Examining an Architectural Landscape

Learn how to examine an architectural landscape.

System design and architectural landscape

To get a good understanding of what an architectural landscape is, we’ll compare a system design with an architectural landscape. We’ll follow this up with a look into the implementation of the Mercury messaging application on a corporate network.

There is more in common between a system design and an architectural landscape than not. The design patterns between the two are the same and are often referred to as architectural patterns. They also both describe the relationship between components of an ecosystem that share some relationship either in the data they process and handle or the function that they collectively perform.

Where they can differ is the scope and depth of the design. A system design is limited in scope, as it often covers a single feature or limited data flow between highly related systems. The design may dive into API definitions, as well as illustrate the data model and how it flows through the system.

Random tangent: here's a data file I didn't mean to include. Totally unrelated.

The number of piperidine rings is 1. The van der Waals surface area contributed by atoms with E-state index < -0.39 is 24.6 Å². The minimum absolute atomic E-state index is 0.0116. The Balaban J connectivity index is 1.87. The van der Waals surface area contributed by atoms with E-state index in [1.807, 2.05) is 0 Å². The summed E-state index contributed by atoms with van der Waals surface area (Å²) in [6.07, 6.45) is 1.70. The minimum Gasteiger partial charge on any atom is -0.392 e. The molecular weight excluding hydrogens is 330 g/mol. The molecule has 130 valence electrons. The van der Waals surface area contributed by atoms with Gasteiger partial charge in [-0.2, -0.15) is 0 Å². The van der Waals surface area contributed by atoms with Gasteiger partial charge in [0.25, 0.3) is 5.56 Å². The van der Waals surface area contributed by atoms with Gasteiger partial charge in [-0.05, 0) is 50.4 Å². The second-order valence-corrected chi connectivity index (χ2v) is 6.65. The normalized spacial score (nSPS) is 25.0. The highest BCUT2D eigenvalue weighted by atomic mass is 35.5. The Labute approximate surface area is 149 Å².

An architectural diagram usually covers higher-level system interactions and multiple systems and features that share a common theme. APIs and data field flows are less relevant at the level of the architectural landscape.

To start, in the figure below, we compare a system design to an architectural landscape.

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